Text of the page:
CROSSREFERENCE TO RELATED APPLICATIONS

[0001]
This application relates to copending U.S. patent application Ser. No. 09/727,530, entitled “System and Method for RealTime Library Generation of Grating Profiles” by Jakatdar, et al., filed on Nov. 28, 2000; to copending U.S. patent application Ser. No. 09/907,488, entitled “Generation of a Library of Periodic Grating Diffraction Signals”, filed Jul. 16, 2001, by Niu et al.; to copending U.S. patent application Ser. No. 09/737,705 entitled “System and Method for Grating Profile Classification” by Doddi, et al., filed on Dec. 14, 2000; to copending U.S. patent application Ser. No. 09/770,997, entitled “Caching of Intralayer Calculations for Rapid Rigorous CoupleWave Analyses”, by Niu et al., filed on Jan. 26, 2000; and to copending U.S. patent application Ser. No. ______ (to be assigned), entitled “Selection of Wavelengths for Integrated Circuit Optical Metrology, by Doddi, et al., filed on Jun. 3, 2002, all owned by the assignee of this application and incorporated herein by reference.
BACKGROUND OF INVENTION

[0002]
1. Field of Invention

[0003]
This application relates to integrated circuit (IC) metrology and more particularly to the selection of a structure model and parameters for optical metrology.

[0004]
2. Related Art

[0005]
With the current drive towards smaller geometries of IC devices, measurement of IC device features is increasingly difficult as the size of the features become smaller. One method of measuring the features involves the use of gratings or periodic structures formed in test areas of a wafer that are proximate to or within the devices or circuits on the wafer. Knowledge of the dimensions of the gratings or periodic structures is essential in order to determine if the dimensions of the structure are within acceptable ranges and if, for example, a particular fabrication process causes the sidewalls of the features to be tapered, vertical, Ttopped, undercut, or have footings.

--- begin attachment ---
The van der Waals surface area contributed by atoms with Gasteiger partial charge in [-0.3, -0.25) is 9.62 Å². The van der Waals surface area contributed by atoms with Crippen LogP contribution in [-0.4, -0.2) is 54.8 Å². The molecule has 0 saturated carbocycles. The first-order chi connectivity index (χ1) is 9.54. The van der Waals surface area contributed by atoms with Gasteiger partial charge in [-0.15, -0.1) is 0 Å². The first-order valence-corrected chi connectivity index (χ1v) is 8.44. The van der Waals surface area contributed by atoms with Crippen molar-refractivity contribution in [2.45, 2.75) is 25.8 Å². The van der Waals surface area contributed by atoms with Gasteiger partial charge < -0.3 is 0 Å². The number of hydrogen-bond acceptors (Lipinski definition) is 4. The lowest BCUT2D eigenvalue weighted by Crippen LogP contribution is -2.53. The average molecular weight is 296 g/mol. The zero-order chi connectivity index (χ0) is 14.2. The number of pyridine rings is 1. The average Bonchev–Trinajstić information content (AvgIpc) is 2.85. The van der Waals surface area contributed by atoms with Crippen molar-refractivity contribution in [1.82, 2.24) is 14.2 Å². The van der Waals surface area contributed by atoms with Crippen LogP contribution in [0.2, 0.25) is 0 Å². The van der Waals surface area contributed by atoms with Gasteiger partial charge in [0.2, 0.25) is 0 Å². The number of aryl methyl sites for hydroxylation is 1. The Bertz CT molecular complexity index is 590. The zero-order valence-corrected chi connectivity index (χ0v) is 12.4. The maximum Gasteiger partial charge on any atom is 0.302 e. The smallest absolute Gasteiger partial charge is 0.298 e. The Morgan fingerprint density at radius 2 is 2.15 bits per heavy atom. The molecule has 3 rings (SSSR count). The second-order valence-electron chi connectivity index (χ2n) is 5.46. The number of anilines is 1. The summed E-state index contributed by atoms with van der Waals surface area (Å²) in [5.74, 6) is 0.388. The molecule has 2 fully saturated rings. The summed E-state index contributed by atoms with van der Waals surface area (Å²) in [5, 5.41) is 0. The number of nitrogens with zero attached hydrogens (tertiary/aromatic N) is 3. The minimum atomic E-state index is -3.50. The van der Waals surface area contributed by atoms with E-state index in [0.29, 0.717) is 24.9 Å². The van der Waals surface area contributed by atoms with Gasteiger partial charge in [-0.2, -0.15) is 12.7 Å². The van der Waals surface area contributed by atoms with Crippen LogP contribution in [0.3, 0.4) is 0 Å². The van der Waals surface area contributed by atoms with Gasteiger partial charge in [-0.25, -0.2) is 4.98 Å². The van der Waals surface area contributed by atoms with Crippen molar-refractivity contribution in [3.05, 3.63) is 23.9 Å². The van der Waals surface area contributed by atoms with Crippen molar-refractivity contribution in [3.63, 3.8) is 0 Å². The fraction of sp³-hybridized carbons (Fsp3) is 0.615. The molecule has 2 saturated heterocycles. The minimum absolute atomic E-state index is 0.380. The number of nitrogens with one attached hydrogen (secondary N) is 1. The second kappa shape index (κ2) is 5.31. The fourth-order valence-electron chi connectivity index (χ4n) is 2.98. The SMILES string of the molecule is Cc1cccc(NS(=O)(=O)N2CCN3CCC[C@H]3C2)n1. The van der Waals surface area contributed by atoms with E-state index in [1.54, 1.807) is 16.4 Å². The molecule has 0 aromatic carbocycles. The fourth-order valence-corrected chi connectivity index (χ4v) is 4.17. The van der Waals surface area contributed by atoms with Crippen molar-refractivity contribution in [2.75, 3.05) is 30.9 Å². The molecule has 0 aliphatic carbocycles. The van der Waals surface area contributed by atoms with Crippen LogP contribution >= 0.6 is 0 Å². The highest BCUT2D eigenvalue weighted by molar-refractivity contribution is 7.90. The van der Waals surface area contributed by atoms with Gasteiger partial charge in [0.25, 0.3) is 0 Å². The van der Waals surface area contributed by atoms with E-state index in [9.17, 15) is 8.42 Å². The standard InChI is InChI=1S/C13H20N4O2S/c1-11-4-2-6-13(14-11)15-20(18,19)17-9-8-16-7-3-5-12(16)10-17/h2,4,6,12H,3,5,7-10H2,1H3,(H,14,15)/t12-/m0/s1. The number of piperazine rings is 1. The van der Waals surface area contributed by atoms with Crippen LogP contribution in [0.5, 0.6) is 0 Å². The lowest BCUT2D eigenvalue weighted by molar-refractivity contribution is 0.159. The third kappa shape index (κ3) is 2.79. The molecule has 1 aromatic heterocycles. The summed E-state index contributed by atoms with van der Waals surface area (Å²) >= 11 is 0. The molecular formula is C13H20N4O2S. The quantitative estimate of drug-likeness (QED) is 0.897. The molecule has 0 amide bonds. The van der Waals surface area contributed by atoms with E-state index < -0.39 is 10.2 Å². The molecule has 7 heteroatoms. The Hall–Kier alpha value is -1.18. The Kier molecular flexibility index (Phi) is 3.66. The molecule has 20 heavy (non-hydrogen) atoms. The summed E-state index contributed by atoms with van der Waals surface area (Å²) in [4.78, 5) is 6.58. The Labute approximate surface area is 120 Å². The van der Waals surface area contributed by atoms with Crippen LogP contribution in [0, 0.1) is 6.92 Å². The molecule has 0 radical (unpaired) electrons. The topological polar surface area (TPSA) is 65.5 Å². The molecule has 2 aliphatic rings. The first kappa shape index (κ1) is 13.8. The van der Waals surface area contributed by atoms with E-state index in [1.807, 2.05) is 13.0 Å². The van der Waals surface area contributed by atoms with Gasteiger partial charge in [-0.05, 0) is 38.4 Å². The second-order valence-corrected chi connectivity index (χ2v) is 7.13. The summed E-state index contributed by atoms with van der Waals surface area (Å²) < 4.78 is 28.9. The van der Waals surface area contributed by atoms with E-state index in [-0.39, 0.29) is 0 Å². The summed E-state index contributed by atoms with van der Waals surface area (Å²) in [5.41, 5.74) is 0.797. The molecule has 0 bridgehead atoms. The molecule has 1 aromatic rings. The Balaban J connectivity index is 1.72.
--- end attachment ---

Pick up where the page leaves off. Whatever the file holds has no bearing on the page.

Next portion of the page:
[0006]
Measurement of the periodic structure features may be done with a scanning electron microscope (SEM) or similar device where the sample is cleaved and examined. The crosssection SEM method is typically slow, expensive, destructive, and typically only provides one measurement number seen from the top of the feature.

[0007]
Another measurement technique uses scatterometry. In scatterometry, spectroscopic reflectometry and ellipsometry, multipleangleofincidence (MAI) devices, and mixed design systems are typically used to shine light on the structure and measure the reflected light. Empirical scatterometry basically uses an approach where the diffraction signals are measured for known widths of features of a structure, the pair of diffraction signals and structure widths used to create a library. Even for a limited library of structure dimensions and associated diffraction signals, the empirical scatterometry technique for building a library is time consuming and expensive. As the resolution of the structure dimension increases, the size of the library increases while the time to create and use the library increases considerably.

[0008]
In another measurement technique, instead of using a library of diffraction signals and profile data, regression is used to determine the profile data from the measured diffraction signal. In using regression, one or more optimization techniques may be used to determine the profile data from the measured diffraction signal.